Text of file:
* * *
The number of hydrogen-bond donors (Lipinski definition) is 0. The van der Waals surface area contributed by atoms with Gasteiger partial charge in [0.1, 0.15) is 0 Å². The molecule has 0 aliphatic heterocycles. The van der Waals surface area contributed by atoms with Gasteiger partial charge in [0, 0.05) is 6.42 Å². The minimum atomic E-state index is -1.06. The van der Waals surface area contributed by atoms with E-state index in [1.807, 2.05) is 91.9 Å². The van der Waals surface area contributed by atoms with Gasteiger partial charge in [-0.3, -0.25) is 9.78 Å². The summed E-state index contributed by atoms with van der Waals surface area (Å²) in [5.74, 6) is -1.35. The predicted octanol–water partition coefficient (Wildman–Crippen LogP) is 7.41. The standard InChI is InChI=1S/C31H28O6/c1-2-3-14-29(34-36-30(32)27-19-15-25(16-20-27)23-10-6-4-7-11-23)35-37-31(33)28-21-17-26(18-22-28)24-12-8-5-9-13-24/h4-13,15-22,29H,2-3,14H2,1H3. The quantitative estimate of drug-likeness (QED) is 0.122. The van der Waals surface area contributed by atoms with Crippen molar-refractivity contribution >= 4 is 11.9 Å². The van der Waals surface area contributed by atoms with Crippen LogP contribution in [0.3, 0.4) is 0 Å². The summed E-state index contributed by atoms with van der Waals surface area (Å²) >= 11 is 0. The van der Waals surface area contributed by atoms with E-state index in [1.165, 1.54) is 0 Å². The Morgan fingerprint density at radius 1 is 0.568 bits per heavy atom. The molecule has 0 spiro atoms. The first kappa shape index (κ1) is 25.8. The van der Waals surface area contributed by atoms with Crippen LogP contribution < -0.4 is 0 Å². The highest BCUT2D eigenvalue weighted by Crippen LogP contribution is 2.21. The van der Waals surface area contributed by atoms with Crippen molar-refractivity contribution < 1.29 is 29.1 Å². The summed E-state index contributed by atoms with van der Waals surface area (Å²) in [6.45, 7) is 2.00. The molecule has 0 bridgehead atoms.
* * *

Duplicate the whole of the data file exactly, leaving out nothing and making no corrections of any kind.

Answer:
The number of hydrogen-bond donors (Lipinski definition) is 0. The van der Waals surface area contributed by atoms with Gasteiger partial charge in [0.1, 0.15) is 0 Å². The molecule has 0 aliphatic heterocycles. The van der Waals surface area contributed by atoms with Gasteiger partial charge in [0, 0.05) is 6.42 Å². The minimum atomic E-state index is -1.06. The van der Waals surface area contributed by atoms with E-state index in [1.807, 2.05) is 91.9 Å². The van der Waals surface area contributed by atoms with Gasteiger partial charge in [-0.3, -0.25) is 9.78 Å². The summed E-state index contributed by atoms with van der Waals surface area (Å²) in [5.74, 6) is -1.35. The predicted octanol–water partition coefficient (Wildman–Crippen LogP) is 7.41. The standard InChI is InChI=1S/C31H28O6/c1-2-3-14-29(34-36-30(32)27-19-15-25(16-20-27)23-10-6-4-7-11-23)35-37-31(33)28-21-17-26(18-22-28)24-12-8-5-9-13-24/h4-13,15-22,29H,2-3,14H2,1H3. The quantitative estimate of drug-likeness (QED) is 0.122. The van der Waals surface area contributed by atoms with Crippen molar-refractivity contribution >= 4 is 11.9 Å². The van der Waals surface area contributed by atoms with Crippen LogP contribution in [0.3, 0.4) is 0 Å². The summed E-state index contributed by atoms with van der Waals surface area (Å²) >= 11 is 0. The van der Waals surface area contributed by atoms with E-state index in [1.165, 1.54) is 0 Å². The Morgan fingerprint density at radius 1 is 0.568 bits per heavy atom. The molecule has 0 spiro atoms. The first kappa shape index (κ1) is 25.8. The van der Waals surface area contributed by atoms with Crippen LogP contribution < -0.4 is 0 Å². The highest BCUT2D eigenvalue weighted by Crippen LogP contribution is 2.21. The van der Waals surface area contributed by atoms with Crippen molar-refractivity contribution < 1.29 is 29.1 Å². The summed E-state index contributed by atoms with van der Waals surface area (Å²) in [6.45, 7) is 2.00. The molecule has 0 bridgehead atoms.